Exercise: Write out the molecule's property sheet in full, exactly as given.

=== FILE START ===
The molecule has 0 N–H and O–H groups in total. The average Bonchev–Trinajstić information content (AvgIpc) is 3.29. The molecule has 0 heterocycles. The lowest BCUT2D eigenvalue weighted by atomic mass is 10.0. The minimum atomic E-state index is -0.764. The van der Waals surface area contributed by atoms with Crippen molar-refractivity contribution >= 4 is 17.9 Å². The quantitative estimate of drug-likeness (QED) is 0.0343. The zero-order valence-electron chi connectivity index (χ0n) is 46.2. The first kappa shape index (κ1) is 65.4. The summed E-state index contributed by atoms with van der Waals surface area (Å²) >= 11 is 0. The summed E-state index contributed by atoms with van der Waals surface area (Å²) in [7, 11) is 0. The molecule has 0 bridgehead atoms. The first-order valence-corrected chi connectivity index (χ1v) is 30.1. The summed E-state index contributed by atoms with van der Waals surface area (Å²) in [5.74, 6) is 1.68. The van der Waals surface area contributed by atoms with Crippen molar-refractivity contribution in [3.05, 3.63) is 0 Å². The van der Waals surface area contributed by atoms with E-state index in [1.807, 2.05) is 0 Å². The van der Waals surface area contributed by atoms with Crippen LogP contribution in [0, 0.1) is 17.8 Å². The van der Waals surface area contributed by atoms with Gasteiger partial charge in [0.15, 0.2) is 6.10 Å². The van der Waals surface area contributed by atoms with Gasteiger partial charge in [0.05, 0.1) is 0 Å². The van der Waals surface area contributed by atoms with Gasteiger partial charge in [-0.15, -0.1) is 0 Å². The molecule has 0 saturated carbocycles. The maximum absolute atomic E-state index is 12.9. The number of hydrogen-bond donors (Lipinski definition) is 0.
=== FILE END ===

The molecule has 0 N–H and O–H groups in total. The average Bonchev–Trinajstić information content (AvgIpc) is 3.29. The molecule has 0 heterocycles. The lowest BCUT2D eigenvalue weighted by atomic mass is 10.0. The minimum atomic E-state index is -0.764. The van der Waals surface area contributed by atoms with Crippen molar-refractivity contribution >= 4 is 17.9 Å². The quantitative estimate of drug-likeness (QED) is 0.0343. The zero-order valence-electron chi connectivity index (χ0n) is 46.2. The first kappa shape index (κ1) is 65.4. The summed E-state index contributed by atoms with van der Waals surface area (Å²) >= 11 is 0. The summed E-state index contributed by atoms with van der Waals surface area (Å²) in [7, 11) is 0. The molecule has 0 bridgehead atoms. The first-order valence-corrected chi connectivity index (χ1v) is 30.1. The summed E-state index contributed by atoms with van der Waals surface area (Å²) in [5.74, 6) is 1.68. The van der Waals surface area contributed by atoms with Crippen molar-refractivity contribution in [3.05, 3.63) is 0 Å². The van der Waals surface area contributed by atoms with E-state index in [1.807, 2.05) is 0 Å². The van der Waals surface area contributed by atoms with Crippen LogP contribution in [0, 0.1) is 17.8 Å². The van der Waals surface area contributed by atoms with Gasteiger partial charge in [0.15, 0.2) is 6.10 Å². The van der Waals surface area contributed by atoms with Gasteiger partial charge in [0.05, 0.1) is 0 Å². The van der Waals surface area contributed by atoms with Gasteiger partial charge in [-0.15, -0.1) is 0 Å². The molecule has 0 saturated carbocycles. The maximum absolute atomic E-state index is 12.9. The number of hydrogen-bond donors (Lipinski definition) is 0.